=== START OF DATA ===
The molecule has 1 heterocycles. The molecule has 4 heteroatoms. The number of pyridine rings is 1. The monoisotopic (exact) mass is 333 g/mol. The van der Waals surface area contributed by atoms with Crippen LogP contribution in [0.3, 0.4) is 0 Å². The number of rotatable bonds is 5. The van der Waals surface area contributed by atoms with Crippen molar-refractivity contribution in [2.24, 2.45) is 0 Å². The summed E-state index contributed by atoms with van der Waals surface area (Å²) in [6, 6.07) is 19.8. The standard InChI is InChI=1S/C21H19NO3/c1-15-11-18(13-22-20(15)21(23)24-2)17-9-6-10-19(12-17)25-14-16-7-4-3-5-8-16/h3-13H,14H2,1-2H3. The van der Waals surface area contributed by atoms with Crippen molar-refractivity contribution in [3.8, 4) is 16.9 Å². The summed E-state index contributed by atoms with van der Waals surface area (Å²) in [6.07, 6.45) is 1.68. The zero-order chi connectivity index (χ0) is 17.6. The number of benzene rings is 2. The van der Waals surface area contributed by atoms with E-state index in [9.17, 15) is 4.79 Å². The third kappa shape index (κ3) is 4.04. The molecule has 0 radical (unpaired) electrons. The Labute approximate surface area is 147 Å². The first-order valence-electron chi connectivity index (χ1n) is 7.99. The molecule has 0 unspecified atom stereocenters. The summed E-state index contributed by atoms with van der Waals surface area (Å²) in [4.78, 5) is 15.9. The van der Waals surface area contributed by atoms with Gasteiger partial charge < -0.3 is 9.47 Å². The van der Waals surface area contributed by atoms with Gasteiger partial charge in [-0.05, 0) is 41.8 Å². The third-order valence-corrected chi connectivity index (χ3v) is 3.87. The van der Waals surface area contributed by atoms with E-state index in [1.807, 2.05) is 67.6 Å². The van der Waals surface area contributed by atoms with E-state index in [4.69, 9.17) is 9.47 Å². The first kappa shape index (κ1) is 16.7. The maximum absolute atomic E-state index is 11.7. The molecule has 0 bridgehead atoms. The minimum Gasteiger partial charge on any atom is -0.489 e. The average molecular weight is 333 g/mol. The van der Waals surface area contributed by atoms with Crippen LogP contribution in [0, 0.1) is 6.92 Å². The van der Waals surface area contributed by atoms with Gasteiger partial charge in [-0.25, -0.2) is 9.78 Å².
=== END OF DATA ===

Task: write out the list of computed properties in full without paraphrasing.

The molecule has 1 heterocycles. The molecule has 4 heteroatoms. The number of pyridine rings is 1. The monoisotopic (exact) mass is 333 g/mol. The van der Waals surface area contributed by atoms with Crippen LogP contribution in [0.3, 0.4) is 0 Å². The number of rotatable bonds is 5. The van der Waals surface area contributed by atoms with Crippen molar-refractivity contribution in [2.24, 2.45) is 0 Å². The summed E-state index contributed by atoms with van der Waals surface area (Å²) in [6, 6.07) is 19.8. The standard InChI is InChI=1S/C21H19NO3/c1-15-11-18(13-22-20(15)21(23)24-2)17-9-6-10-19(12-17)25-14-16-7-4-3-5-8-16/h3-13H,14H2,1-2H3. The van der Waals surface area contributed by atoms with Crippen molar-refractivity contribution in [3.8, 4) is 16.9 Å². The summed E-state index contributed by atoms with van der Waals surface area (Å²) in [6.07, 6.45) is 1.68. The zero-order chi connectivity index (χ0) is 17.6. The number of benzene rings is 2. The van der Waals surface area contributed by atoms with E-state index in [9.17, 15) is 4.79 Å². The third kappa shape index (κ3) is 4.04. The molecule has 0 radical (unpaired) electrons. The Labute approximate surface area is 147 Å². The first-order valence-electron chi connectivity index (χ1n) is 7.99. The molecule has 0 unspecified atom stereocenters. The summed E-state index contributed by atoms with van der Waals surface area (Å²) in [4.78, 5) is 15.9. The van der Waals surface area contributed by atoms with Gasteiger partial charge < -0.3 is 9.47 Å². The van der Waals surface area contributed by atoms with Gasteiger partial charge in [-0.05, 0) is 41.8 Å². The third-order valence-corrected chi connectivity index (χ3v) is 3.87. The van der Waals surface area contributed by atoms with E-state index in [1.807, 2.05) is 67.6 Å². The van der Waals surface area contributed by atoms with E-state index in [4.69, 9.17) is 9.47 Å². The first kappa shape index (κ1) is 16.7. The maximum absolute atomic E-state index is 11.7. The molecule has 0 bridgehead atoms. The minimum Gasteiger partial charge on any atom is -0.489 e. The average molecular weight is 333 g/mol. The van der Waals surface area contributed by atoms with Crippen LogP contribution in [0, 0.1) is 6.92 Å². The van der Waals surface area contributed by atoms with Gasteiger partial charge in [-0.25, -0.2) is 9.78 Å².